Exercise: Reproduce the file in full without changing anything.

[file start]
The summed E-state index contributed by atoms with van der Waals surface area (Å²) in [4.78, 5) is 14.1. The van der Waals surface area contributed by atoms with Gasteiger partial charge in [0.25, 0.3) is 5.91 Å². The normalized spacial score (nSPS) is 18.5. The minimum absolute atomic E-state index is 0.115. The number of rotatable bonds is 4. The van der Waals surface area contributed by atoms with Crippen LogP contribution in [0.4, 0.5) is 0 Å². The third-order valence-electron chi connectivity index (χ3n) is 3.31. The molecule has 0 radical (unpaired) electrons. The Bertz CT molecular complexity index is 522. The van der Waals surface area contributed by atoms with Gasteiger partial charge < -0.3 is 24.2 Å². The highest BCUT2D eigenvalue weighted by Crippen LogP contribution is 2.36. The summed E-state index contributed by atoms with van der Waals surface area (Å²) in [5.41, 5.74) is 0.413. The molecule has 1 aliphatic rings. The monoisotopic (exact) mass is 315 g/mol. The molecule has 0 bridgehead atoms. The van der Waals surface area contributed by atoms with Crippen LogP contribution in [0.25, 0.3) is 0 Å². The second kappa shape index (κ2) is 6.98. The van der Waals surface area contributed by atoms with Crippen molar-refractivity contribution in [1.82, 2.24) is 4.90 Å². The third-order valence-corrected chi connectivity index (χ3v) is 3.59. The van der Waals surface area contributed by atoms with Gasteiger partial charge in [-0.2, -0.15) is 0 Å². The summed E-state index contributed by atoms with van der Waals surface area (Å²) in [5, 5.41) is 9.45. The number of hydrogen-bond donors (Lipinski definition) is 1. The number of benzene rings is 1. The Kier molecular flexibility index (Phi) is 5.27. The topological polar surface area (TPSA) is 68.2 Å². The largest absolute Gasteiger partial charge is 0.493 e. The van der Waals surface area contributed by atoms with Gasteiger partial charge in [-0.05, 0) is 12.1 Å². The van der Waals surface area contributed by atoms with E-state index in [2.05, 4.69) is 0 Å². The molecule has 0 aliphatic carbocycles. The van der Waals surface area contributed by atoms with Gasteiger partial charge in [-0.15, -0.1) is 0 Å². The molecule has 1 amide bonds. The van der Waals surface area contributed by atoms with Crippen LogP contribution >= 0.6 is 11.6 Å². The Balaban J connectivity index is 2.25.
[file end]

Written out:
The summed E-state index contributed by atoms with van der Waals surface area (Å²) in [4.78, 5) is 14.1. The van der Waals surface area contributed by atoms with Gasteiger partial charge in [0.25, 0.3) is 5.91 Å². The normalized spacial score (nSPS) is 18.5. The minimum absolute atomic E-state index is 0.115. The number of rotatable bonds is 4. The van der Waals surface area contributed by atoms with Crippen LogP contribution in [0.4, 0.5) is 0 Å². The third-order valence-electron chi connectivity index (χ3n) is 3.31. The molecule has 0 radical (unpaired) electrons. The Bertz CT molecular complexity index is 522. The van der Waals surface area contributed by atoms with Gasteiger partial charge < -0.3 is 24.2 Å². The highest BCUT2D eigenvalue weighted by Crippen LogP contribution is 2.36. The summed E-state index contributed by atoms with van der Waals surface area (Å²) in [5.41, 5.74) is 0.413. The molecule has 1 aliphatic rings. The monoisotopic (exact) mass is 315 g/mol. The molecule has 0 bridgehead atoms. The van der Waals surface area contributed by atoms with Crippen LogP contribution in [0.25, 0.3) is 0 Å². The second kappa shape index (κ2) is 6.98. The van der Waals surface area contributed by atoms with Crippen molar-refractivity contribution in [1.82, 2.24) is 4.90 Å². The third-order valence-corrected chi connectivity index (χ3v) is 3.59. The van der Waals surface area contributed by atoms with Gasteiger partial charge in [-0.2, -0.15) is 0 Å². The summed E-state index contributed by atoms with van der Waals surface area (Å²) in [5, 5.41) is 9.45. The number of hydrogen-bond donors (Lipinski definition) is 1. The number of benzene rings is 1. The Kier molecular flexibility index (Phi) is 5.27. The topological polar surface area (TPSA) is 68.2 Å². The largest absolute Gasteiger partial charge is 0.493 e. The van der Waals surface area contributed by atoms with Gasteiger partial charge in [-0.05, 0) is 12.1 Å². The van der Waals surface area contributed by atoms with E-state index in [2.05, 4.69) is 0 Å². The molecule has 0 aliphatic carbocycles. The van der Waals surface area contributed by atoms with Gasteiger partial charge in [-0.15, -0.1) is 0 Å². The molecule has 1 amide bonds. The van der Waals surface area contributed by atoms with Crippen LogP contribution >= 0.6 is 11.6 Å². The Balaban J connectivity index is 2.25.